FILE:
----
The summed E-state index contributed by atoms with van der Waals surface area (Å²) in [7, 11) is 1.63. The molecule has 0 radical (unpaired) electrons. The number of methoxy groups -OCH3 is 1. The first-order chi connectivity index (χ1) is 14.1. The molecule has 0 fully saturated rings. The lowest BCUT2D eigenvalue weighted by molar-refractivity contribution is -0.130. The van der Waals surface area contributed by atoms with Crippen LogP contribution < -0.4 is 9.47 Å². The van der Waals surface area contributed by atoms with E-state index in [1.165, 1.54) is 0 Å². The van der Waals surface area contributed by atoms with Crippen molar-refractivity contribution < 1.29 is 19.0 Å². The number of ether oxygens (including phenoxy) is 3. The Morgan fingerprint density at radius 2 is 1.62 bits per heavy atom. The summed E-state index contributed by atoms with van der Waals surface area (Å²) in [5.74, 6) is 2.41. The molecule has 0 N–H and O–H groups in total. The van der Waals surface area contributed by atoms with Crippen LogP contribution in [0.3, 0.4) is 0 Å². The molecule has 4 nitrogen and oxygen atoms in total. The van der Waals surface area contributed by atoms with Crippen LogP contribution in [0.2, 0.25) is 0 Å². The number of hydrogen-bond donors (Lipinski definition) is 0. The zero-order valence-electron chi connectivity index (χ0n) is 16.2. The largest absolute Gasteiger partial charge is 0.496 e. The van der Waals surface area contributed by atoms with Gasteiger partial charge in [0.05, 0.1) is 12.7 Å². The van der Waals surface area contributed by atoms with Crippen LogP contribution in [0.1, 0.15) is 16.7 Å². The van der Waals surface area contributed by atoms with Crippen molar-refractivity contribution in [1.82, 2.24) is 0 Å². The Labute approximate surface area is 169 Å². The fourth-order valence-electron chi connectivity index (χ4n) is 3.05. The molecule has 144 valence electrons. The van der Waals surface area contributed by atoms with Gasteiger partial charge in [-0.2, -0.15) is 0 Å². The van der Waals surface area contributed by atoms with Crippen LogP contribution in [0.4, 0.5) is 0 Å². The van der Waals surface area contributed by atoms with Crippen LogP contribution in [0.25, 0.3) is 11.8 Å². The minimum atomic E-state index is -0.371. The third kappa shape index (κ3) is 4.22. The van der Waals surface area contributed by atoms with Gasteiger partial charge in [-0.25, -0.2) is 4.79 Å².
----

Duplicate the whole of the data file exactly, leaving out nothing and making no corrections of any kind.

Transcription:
The summed E-state index contributed by atoms with van der Waals surface area (Å²) in [7, 11) is 1.63. The molecule has 0 radical (unpaired) electrons. The number of methoxy groups -OCH3 is 1. The first-order chi connectivity index (χ1) is 14.1. The molecule has 0 fully saturated rings. The lowest BCUT2D eigenvalue weighted by molar-refractivity contribution is -0.130. The van der Waals surface area contributed by atoms with Crippen LogP contribution < -0.4 is 9.47 Å². The van der Waals surface area contributed by atoms with E-state index in [1.165, 1.54) is 0 Å². The van der Waals surface area contributed by atoms with Crippen molar-refractivity contribution < 1.29 is 19.0 Å². The number of ether oxygens (including phenoxy) is 3. The Morgan fingerprint density at radius 2 is 1.62 bits per heavy atom. The summed E-state index contributed by atoms with van der Waals surface area (Å²) in [5.74, 6) is 2.41. The molecule has 0 N–H and O–H groups in total. The van der Waals surface area contributed by atoms with Crippen LogP contribution in [0.3, 0.4) is 0 Å². The molecule has 4 nitrogen and oxygen atoms in total. The van der Waals surface area contributed by atoms with Crippen LogP contribution in [0.2, 0.25) is 0 Å². The number of hydrogen-bond donors (Lipinski definition) is 0. The zero-order valence-electron chi connectivity index (χ0n) is 16.2. The largest absolute Gasteiger partial charge is 0.496 e. The van der Waals surface area contributed by atoms with Gasteiger partial charge in [0.05, 0.1) is 12.7 Å². The van der Waals surface area contributed by atoms with Crippen LogP contribution in [0.1, 0.15) is 16.7 Å². The van der Waals surface area contributed by atoms with Crippen molar-refractivity contribution in [1.82, 2.24) is 0 Å². The Labute approximate surface area is 169 Å². The fourth-order valence-electron chi connectivity index (χ4n) is 3.05. The molecule has 144 valence electrons. The van der Waals surface area contributed by atoms with Gasteiger partial charge in [-0.2, -0.15) is 0 Å². The van der Waals surface area contributed by atoms with Crippen LogP contribution in [0.4, 0.5) is 0 Å². The van der Waals surface area contributed by atoms with Crippen LogP contribution in [0.25, 0.3) is 11.8 Å². The minimum atomic E-state index is -0.371. The third kappa shape index (κ3) is 4.22. The van der Waals surface area contributed by atoms with Gasteiger partial charge in [-0.25, -0.2) is 4.79 Å².